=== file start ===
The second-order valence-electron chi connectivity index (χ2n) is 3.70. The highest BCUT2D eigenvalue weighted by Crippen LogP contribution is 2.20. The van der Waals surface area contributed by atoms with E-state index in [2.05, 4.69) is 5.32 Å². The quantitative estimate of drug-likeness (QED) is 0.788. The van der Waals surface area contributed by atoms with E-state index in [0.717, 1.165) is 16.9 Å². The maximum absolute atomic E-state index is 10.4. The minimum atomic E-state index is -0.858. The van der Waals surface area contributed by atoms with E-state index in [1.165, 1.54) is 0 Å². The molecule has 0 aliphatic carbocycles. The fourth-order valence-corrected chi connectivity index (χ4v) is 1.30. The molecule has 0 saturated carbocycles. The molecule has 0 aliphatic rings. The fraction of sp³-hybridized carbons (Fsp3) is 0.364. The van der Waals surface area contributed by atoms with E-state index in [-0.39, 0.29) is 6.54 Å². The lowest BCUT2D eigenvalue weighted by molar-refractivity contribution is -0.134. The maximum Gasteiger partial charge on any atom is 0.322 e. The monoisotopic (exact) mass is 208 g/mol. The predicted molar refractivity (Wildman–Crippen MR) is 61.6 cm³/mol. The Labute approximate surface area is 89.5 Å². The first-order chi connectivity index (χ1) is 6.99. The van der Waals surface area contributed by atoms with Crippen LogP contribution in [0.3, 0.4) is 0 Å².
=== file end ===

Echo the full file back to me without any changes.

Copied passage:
The second-order valence-electron chi connectivity index (χ2n) is 3.70. The highest BCUT2D eigenvalue weighted by Crippen LogP contribution is 2.20. The van der Waals surface area contributed by atoms with E-state index in [2.05, 4.69) is 5.32 Å². The quantitative estimate of drug-likeness (QED) is 0.788. The van der Waals surface area contributed by atoms with E-state index in [0.717, 1.165) is 16.9 Å². The maximum absolute atomic E-state index is 10.4. The minimum atomic E-state index is -0.858. The van der Waals surface area contributed by atoms with E-state index in [1.165, 1.54) is 0 Å². The molecule has 0 aliphatic carbocycles. The fourth-order valence-corrected chi connectivity index (χ4v) is 1.30. The molecule has 0 saturated carbocycles. The molecule has 0 aliphatic rings. The fraction of sp³-hybridized carbons (Fsp3) is 0.364. The van der Waals surface area contributed by atoms with E-state index in [-0.39, 0.29) is 6.54 Å². The lowest BCUT2D eigenvalue weighted by molar-refractivity contribution is -0.134. The maximum Gasteiger partial charge on any atom is 0.322 e. The monoisotopic (exact) mass is 208 g/mol. The predicted molar refractivity (Wildman–Crippen MR) is 61.6 cm³/mol. The Labute approximate surface area is 89.5 Å². The first-order chi connectivity index (χ1) is 6.99. The van der Waals surface area contributed by atoms with Crippen LogP contribution in [0.3, 0.4) is 0 Å².